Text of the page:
Ketchikan school board to consider giving tribal leaders input in hiring process

The Ketchikan Indian Community’s headquarters are north of downtown Ketchikan. (KRBD file photo)

The Ketchikan Indian Community wants a larger role in school hiring.

The local federally-recognized tribe would like 20 percent of the seats on district hiring committees. The Ketchikan School Board will consider the KIC’s request at its next meeting on Wednesday evening. The proposed agreement is part of an effort to reduce the number of Alaska Native dropouts. Advocates say adding tribal voices to the hiring process would give Native students positive role models, and encourage them to stay in school and graduate.

In exchange, KIC is offering higher education funding for Native teachers, who would then be eligible for jobs in the school district.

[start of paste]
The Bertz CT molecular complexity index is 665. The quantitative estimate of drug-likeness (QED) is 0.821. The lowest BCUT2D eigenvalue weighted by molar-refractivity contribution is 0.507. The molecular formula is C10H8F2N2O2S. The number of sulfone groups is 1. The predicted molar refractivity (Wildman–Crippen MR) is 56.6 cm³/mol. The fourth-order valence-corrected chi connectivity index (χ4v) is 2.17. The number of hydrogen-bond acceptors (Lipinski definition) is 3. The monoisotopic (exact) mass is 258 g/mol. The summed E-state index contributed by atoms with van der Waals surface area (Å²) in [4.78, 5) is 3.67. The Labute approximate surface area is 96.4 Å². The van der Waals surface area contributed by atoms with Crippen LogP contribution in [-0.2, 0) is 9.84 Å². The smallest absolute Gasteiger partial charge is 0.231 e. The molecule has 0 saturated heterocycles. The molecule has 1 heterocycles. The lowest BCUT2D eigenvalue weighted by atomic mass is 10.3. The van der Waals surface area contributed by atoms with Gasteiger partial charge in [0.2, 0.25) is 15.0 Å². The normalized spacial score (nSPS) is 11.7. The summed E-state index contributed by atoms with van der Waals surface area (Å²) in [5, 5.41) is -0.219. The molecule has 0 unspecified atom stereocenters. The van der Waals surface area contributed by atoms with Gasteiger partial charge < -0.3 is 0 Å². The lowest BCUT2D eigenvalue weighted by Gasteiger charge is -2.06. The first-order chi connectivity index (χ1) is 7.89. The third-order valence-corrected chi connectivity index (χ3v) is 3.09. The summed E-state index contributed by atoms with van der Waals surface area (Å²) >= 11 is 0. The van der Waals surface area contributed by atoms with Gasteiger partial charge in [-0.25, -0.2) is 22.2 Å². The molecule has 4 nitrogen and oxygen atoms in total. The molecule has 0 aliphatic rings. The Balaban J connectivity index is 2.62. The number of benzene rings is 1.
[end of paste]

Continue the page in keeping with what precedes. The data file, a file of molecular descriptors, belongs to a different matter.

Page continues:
In other business, the school board will consider a revised budget for the remaining fiscal year. Because the district serves more students this year than it previously budgeted for, the state will chip in $610,197 in additional funds.

More than half of the additional funds would go towards shoring up the district’s health insurance fund. The rest would go towards personnel, liability insurance, and equipment upgrades, among other things. 

The board is also scheduled to discuss the process of filling the permanent superintendent position. Beth Lougee has served as the district’s interim superintendent since late 2018.

Wednesday’s school board meeting gets underway at 6 p.m. in Ketchikan’s White Cliff building.

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